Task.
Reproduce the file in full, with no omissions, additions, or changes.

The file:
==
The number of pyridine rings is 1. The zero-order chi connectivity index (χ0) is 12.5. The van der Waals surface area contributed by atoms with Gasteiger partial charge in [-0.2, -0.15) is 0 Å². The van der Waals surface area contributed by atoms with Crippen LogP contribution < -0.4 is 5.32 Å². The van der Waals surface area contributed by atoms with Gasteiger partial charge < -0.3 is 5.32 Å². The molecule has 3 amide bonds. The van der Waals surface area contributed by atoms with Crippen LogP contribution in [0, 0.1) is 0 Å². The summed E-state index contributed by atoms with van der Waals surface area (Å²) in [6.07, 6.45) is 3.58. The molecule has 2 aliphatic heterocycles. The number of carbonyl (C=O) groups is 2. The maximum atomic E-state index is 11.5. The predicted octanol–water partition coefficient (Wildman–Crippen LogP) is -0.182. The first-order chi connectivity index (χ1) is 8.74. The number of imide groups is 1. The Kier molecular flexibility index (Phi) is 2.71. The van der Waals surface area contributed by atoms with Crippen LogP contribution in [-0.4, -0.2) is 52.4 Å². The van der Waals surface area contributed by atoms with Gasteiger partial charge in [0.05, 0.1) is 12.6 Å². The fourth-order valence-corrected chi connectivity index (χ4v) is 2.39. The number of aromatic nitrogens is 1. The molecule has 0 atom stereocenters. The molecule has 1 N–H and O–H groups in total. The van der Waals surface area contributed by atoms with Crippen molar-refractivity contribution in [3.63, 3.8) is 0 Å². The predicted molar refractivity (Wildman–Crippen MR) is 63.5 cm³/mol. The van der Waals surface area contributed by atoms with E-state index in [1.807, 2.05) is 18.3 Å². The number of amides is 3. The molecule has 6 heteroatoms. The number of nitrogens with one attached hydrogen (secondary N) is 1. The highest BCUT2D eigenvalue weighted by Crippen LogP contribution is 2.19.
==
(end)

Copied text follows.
The number of pyridine rings is 1. The zero-order chi connectivity index (χ0) is 12.5. The van der Waals surface area contributed by atoms with Gasteiger partial charge in [-0.2, -0.15) is 0 Å². The van der Waals surface area contributed by atoms with Crippen LogP contribution < -0.4 is 5.32 Å². The van der Waals surface area contributed by atoms with Gasteiger partial charge < -0.3 is 5.32 Å². The molecule has 3 amide bonds. The van der Waals surface area contributed by atoms with Crippen LogP contribution in [0, 0.1) is 0 Å². The summed E-state index contributed by atoms with van der Waals surface area (Å²) in [6.07, 6.45) is 3.58. The molecule has 2 aliphatic heterocycles. The number of carbonyl (C=O) groups is 2. The maximum atomic E-state index is 11.5. The predicted octanol–water partition coefficient (Wildman–Crippen LogP) is -0.182. The first-order chi connectivity index (χ1) is 8.74. The number of imide groups is 1. The Kier molecular flexibility index (Phi) is 2.71. The van der Waals surface area contributed by atoms with Crippen LogP contribution in [-0.4, -0.2) is 52.4 Å². The van der Waals surface area contributed by atoms with Gasteiger partial charge in [0.05, 0.1) is 12.6 Å². The fourth-order valence-corrected chi connectivity index (χ4v) is 2.39. The number of aromatic nitrogens is 1. The molecule has 0 atom stereocenters. The molecule has 1 N–H and O–H groups in total. The van der Waals surface area contributed by atoms with Crippen molar-refractivity contribution in [3.63, 3.8) is 0 Å². The predicted molar refractivity (Wildman–Crippen MR) is 63.5 cm³/mol. The van der Waals surface area contributed by atoms with E-state index in [1.807, 2.05) is 18.3 Å². The number of amides is 3. The molecule has 6 heteroatoms. The number of nitrogens with one attached hydrogen (secondary N) is 1. The highest BCUT2D eigenvalue weighted by Crippen LogP contribution is 2.19.